Article and Photo by Pam Vukelic
“It is not the critic who counts; not the man who points out how the strong man stumbles, or where the doer of deeds could have done them better. The credit belongs to the man who is actually in the arena, whose face is marred by dust and sweat and blood; who strives valiantly; who errs, who comes short again and again, because there is no effort without error and shortcoming; but who does actually strive to do the deeds; who knows great enthusiasm, the great devotions; who spends himself in a worthy cause; who at the best knows in the end the triumph of high achievement and who at worst, if he fails, at least fails while daring greatly.”
In June, during a professional development class at NDSU, I spent two days studying the work of Brené Brown. Her book, “Daring Greatly: How the Courage to be Vulnerable Transforms the Way We Live, Love, Parent, and Lead” is predicated in part on that TR quote.
Recently, President Obama referenced the quote in his eulogy for Senator John McCain. He said,
“Roosevelt’s men in the arena seems tailored to John McCain. Roosevelt speaks of those who strive, who dare to do great things, who sometimes win and sometimes come up short but always relish a good fight. A contrast to those cold, timid souls who know neither victory nor defeat. Isn’t that the spirit we celebrate this week? That striving to be better, to do better, worthy of the great inheritance our founders bestowed. “
TR looms large in Medora, where I recently spent a few days. He makes an appearance in the Medora Musical, his statue graces the front of the new theatre building, and his namesake hotel marks the center of town. And I challenge you to resist the ubiquitous bespectacled Teddy bears.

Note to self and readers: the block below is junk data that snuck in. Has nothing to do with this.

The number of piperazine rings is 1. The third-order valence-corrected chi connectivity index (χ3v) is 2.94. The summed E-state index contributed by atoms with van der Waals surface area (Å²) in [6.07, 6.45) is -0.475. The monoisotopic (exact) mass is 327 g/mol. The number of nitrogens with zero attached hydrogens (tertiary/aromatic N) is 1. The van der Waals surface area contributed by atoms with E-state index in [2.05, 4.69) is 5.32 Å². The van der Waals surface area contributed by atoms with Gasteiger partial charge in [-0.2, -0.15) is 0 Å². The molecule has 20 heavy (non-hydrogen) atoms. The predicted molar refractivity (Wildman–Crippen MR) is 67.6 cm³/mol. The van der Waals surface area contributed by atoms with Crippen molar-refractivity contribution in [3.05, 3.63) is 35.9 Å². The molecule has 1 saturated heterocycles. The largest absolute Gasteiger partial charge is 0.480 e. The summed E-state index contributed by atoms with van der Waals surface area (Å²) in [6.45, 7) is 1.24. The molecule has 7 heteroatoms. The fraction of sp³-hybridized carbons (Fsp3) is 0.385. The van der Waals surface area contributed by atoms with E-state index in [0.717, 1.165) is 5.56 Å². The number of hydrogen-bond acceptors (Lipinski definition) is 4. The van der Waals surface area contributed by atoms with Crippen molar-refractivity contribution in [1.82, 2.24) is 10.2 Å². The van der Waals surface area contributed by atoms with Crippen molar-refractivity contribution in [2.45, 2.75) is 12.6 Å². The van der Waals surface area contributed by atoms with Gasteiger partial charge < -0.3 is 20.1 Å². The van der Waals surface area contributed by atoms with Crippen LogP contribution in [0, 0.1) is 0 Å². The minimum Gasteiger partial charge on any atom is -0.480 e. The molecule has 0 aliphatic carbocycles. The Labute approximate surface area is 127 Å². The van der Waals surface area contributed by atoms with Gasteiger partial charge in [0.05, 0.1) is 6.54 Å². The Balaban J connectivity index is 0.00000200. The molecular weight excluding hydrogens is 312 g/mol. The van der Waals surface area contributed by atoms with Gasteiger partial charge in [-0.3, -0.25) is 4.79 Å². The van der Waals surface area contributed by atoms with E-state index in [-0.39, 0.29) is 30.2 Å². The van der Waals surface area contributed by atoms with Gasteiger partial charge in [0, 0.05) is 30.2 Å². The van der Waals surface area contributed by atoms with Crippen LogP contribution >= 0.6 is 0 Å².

A TR impersonator showed up at the retreat I was attending and recited the quote. Later that evening, the Cashman Auctionisters made reference to those words in their inspiring and hilarious scholarship fundraising activity. It was remarkable to me that a quote from a 1910 speech given at the Sorbonne in Paris has so much resonance in today’s world.
The retreat was sponsored by Inspired Woman magazine. The theme was ELEVATE Your Purpose, Influence, and Skills. In the beauty of the Badlands and in the aura of Medora we met and were inspired.
Noreen Keesey encouraged us to elevate our success. There’s a wonderful story (easily found online) titled “Let the Rabbits Run” that is a great reminder of the joys found in our differences. She encouraged us to read the works of Donald O. Clifton that deal with discovering our strengths.
Jeanne Masseth seemed to be echoing one of Brené Brown’s practices. Ms. Brown carries a short list in her wallet of the names of people whose opinions matter to her. To make the list, you must love her for her strengths as well as her struggles. Jeanne had us reflect on the five people with whom we spend the most time. She pointed out that in many ways we are the average of those five people and encouraged us to remember it is more important to be interested than interesting. It’s something to keep in mind if we can choose who these five people are. The book “The ONE Thing” by Gary Keller is on her list of recommendations.
Melanie Carvell addressed three important topics: meditation, mindfulness, and kindness. Meditation can help relieve pain, reduce symptoms of depression, and ease anxiety. There are many apps available with meditation suggestions. She recommended “Unplug: A Simple Guide to Meditation” by Suze Schwartz and “Meditation for Fidgety Skeptics” by Dan Harris. Melanie left us with the question, “How do you leave others feeling when they cross your path?” and a list of 50 ideas for acts of kindness.
Dr. Cindra Kamphoff, presenter of Top 10 Practices of Female Game-Changers, used her experiences in training Minnesota Vikings team members to provide timely examples. She reminded us of Eleanor Roosevelt’s quote, “You must do the thing you think you cannot do.” Cindra’s book, “Beyond Grit,” is now on my list of books to read.
What a meaningful conference Jody and Marci orchestrated for us! Their attention to the tiniest of details was apparent. Being out on a hike in the Badlands or being entertained by the Cashman sisters as Auctionisters, there clearly was something for everyone. New friendships were formed, and old friends became closer friends. And, oh, there are so many elevating practices to be adopted.
Pam Vukelic recently retired from a long career as a FACS (Family and Consumer Science) instructor. Inspired to do lots more reading and adopt some speakers’ recommendations, she is grateful to have more free time.